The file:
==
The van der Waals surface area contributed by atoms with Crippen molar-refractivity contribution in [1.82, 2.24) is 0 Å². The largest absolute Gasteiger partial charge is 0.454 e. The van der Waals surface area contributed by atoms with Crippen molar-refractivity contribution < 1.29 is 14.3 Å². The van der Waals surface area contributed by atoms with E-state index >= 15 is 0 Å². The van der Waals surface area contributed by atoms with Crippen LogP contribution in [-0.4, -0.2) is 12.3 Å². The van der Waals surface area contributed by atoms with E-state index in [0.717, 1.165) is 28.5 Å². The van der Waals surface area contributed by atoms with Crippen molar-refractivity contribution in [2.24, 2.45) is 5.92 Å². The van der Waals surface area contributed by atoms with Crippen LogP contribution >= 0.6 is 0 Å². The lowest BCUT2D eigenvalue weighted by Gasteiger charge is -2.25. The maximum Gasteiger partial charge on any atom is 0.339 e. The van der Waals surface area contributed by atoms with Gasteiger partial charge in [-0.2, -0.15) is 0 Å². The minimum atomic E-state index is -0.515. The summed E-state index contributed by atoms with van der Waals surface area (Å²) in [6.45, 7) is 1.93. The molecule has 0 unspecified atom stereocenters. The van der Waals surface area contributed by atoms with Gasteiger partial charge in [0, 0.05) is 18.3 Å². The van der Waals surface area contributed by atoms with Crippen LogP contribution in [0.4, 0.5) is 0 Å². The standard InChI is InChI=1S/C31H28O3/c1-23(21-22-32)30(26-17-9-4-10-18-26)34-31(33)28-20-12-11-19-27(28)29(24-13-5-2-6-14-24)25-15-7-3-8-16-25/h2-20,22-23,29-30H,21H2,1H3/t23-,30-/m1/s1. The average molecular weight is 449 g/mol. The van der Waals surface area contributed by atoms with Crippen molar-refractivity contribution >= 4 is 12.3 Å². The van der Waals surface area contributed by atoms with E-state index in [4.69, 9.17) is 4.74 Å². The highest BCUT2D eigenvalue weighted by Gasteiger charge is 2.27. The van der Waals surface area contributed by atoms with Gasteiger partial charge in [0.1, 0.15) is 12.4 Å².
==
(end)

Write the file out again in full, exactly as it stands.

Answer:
The van der Waals surface area contributed by atoms with Crippen molar-refractivity contribution in [1.82, 2.24) is 0 Å². The largest absolute Gasteiger partial charge is 0.454 e. The van der Waals surface area contributed by atoms with Crippen molar-refractivity contribution < 1.29 is 14.3 Å². The van der Waals surface area contributed by atoms with E-state index >= 15 is 0 Å². The van der Waals surface area contributed by atoms with Crippen LogP contribution in [-0.4, -0.2) is 12.3 Å². The van der Waals surface area contributed by atoms with E-state index in [0.717, 1.165) is 28.5 Å². The van der Waals surface area contributed by atoms with Crippen molar-refractivity contribution in [2.24, 2.45) is 5.92 Å². The van der Waals surface area contributed by atoms with Crippen LogP contribution >= 0.6 is 0 Å². The lowest BCUT2D eigenvalue weighted by Gasteiger charge is -2.25. The maximum Gasteiger partial charge on any atom is 0.339 e. The van der Waals surface area contributed by atoms with Gasteiger partial charge in [-0.2, -0.15) is 0 Å². The minimum atomic E-state index is -0.515. The summed E-state index contributed by atoms with van der Waals surface area (Å²) in [6.45, 7) is 1.93. The molecule has 0 unspecified atom stereocenters. The van der Waals surface area contributed by atoms with Gasteiger partial charge in [0, 0.05) is 18.3 Å². The van der Waals surface area contributed by atoms with Crippen LogP contribution in [0.4, 0.5) is 0 Å². The standard InChI is InChI=1S/C31H28O3/c1-23(21-22-32)30(26-17-9-4-10-18-26)34-31(33)28-20-12-11-19-27(28)29(24-13-5-2-6-14-24)25-15-7-3-8-16-25/h2-20,22-23,29-30H,21H2,1H3/t23-,30-/m1/s1. The average molecular weight is 449 g/mol. The van der Waals surface area contributed by atoms with Crippen molar-refractivity contribution >= 4 is 12.3 Å². The van der Waals surface area contributed by atoms with E-state index in [4.69, 9.17) is 4.74 Å². The highest BCUT2D eigenvalue weighted by Gasteiger charge is 2.27. The van der Waals surface area contributed by atoms with Gasteiger partial charge in [0.1, 0.15) is 12.4 Å².